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Emergency response team improves university crisis preparedness

July 19, 2007
By Anita Martin

Well before the tragedy at Virginia Tech set universities nationwide into emergency planning mode, Ohio University was committed to preparing for critical situations. 

In an emergency

If you become aware of an emergency situation, immediately contact the Ohio University Police Department at 740-593-1911, even if the emergency does not seem to qualify as a police matter (a flood, for example).

At the most recent Board of Trustees meeting, David Hopka, assistant vice president for safety and risk management, and Jill Harris, emergency programs coordinator, outlined the university's ongoing efforts for emergency preparedness. First on their agenda was the university's Critical Incident Response Team.

About a year ago, Harris and Michael Martinsen, chief of the Ohio University Police Department, began assessing the university's level of preparedness and laying the groundwork for CIRT. Hopka came on board as the university's first assistant vice president for safety and risk management in fall 2006 and later took over as chair of CIRT, which officially formed in January.

"In my view, one cannot prepare for every type of emergency situation; the variables are just too great," Hopka said. "Instead, we're giving a core group of people a skill set and operating protocols applicable to a wide range of emergency situations." 

The core of CIRT consists of nine representatives, including Hopka, Martinsen and Harris, plus:

  • Executive director of communications and marketing (Joe Brennan)
  • Dean of students (Terry Hogan)
  • Environmental health and safety director (Lawrence Gingerich, interim director)
  • Associate vice president for facilities, university planning and implementation (John Kotowski)
  • Director of information technology business services and special projects (Duane Starkey)
  • Senior director of media relations (Sally Linder)

Primary members and their appointed back-ups meet regularly to explore potential problems, assess response needs, develop resources and undergo training. 

CIRT is poised to expand as needed to include officials involved in student health, residence life, dining services, housing and human resources, along with external agencies, including emergency reinforcement from neighboring communities.

The team has inventoried and prioritized available and planned communications tools, according to Hopka, including:

  • An emergency event notification system which, when fully operational, can send out mass text messages to cell phones. Students will submit their cell phone numbers on a voluntary basis using an online form. The system also can send recorded messages to the land phones and cell phones of critical groups – such as CIRT members, the president and his executive staff, and Residence Life leadership, for example.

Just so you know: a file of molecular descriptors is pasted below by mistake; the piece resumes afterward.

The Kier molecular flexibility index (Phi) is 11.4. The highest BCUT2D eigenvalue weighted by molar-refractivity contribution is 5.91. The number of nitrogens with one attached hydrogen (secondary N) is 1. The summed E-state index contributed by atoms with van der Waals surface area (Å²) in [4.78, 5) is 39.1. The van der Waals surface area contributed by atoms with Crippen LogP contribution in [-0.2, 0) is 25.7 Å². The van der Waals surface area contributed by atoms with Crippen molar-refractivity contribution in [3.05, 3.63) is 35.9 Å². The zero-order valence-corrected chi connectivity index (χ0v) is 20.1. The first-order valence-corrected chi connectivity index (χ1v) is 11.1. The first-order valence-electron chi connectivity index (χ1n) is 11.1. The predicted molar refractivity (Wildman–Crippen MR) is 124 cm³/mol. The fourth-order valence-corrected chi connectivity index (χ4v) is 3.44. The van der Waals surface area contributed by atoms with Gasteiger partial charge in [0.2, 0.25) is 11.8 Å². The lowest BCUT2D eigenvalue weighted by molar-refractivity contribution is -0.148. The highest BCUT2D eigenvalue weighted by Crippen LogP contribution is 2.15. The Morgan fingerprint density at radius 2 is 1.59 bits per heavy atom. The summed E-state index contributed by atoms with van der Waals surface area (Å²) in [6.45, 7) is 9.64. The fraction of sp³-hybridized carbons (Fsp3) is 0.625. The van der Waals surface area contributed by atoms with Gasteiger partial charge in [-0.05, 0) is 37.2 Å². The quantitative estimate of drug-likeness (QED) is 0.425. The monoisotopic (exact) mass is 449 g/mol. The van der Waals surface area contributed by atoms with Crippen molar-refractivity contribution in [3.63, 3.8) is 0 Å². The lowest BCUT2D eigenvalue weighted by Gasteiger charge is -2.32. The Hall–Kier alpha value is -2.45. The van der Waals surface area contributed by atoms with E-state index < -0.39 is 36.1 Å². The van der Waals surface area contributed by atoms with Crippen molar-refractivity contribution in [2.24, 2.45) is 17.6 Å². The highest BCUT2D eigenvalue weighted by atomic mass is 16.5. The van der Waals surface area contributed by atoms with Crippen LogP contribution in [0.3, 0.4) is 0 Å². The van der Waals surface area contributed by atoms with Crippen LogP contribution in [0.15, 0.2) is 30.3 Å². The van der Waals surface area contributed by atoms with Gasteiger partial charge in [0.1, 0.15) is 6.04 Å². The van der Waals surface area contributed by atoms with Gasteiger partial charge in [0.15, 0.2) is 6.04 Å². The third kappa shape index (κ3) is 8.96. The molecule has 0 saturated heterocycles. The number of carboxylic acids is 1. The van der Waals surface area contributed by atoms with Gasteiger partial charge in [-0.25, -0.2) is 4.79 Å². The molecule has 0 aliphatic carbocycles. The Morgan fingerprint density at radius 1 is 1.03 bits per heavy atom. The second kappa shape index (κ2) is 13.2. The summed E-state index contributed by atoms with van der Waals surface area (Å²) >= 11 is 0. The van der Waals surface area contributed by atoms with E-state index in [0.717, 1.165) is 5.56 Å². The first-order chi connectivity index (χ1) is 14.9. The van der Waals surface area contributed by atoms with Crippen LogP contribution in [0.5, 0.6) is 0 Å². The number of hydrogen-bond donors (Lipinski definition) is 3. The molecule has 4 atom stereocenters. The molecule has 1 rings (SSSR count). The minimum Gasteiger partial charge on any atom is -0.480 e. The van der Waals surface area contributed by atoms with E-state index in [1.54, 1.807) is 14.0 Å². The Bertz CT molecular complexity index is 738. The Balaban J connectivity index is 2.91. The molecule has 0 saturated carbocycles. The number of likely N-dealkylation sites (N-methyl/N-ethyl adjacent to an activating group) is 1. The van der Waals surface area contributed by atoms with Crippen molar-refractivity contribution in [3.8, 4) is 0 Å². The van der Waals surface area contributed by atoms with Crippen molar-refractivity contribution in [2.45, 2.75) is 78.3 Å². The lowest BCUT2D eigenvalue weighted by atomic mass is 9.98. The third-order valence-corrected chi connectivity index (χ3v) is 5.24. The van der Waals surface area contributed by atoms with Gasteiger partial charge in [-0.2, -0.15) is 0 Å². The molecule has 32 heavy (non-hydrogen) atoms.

• Cable emergency messaging. The university's CatVision can now take over every channel and relay emergency information to every television on campus that is on and connected to the system.
  • An emergency Web page that could replace the university Web site front door, carry vital information and handle high traffic.
  • A campus siren and public address broadcast system, which is in the investigation stage.
  • Code Red, a service of the county's 911 office, which can send a voice message to all land lines in any area or areas an authorized person designates.
  • Low- and no-tech solutions such as teams that would spread out to deliver messages in person or over hand-held public-address systems

"Our goal is to make sure that we have the right tools, the ability to deploy messages quickly, all the right people trained and plenty of redundancy so that no matter what an emergency hands us, we can get the word out," Linder said.

The Dean of Students' Office will review these initiatives with parents and students at Precollege and speak about the importance of personal preparedness.

Although the university has ramped up its critical incident planning recently, many individual units already had devised plans on their own. The university will bring those into greater cohesion - and expand preparedness across all units - with the help of a software tool called the Living Disaster Recovery Planning system.

"With thousands of people on campus, no one person or group can take responsibility for every one of them," Hopka said. "We need to encourage preparedness from everyone, so that they know how to respond on an individual level for different emergency situations."

Vice President for Outreach and Regional Campuses Charles Bird will meet with regional deans via video conference late this week to begin preparing individual response plans for each campus. 

"We all know that bad things can happen," Hopka said. "Whether it's as simple as a power failure or as serious as a flu pandemic, the time to plan is now."


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Published: Jan 3, 2007 9:35:38 AM
 
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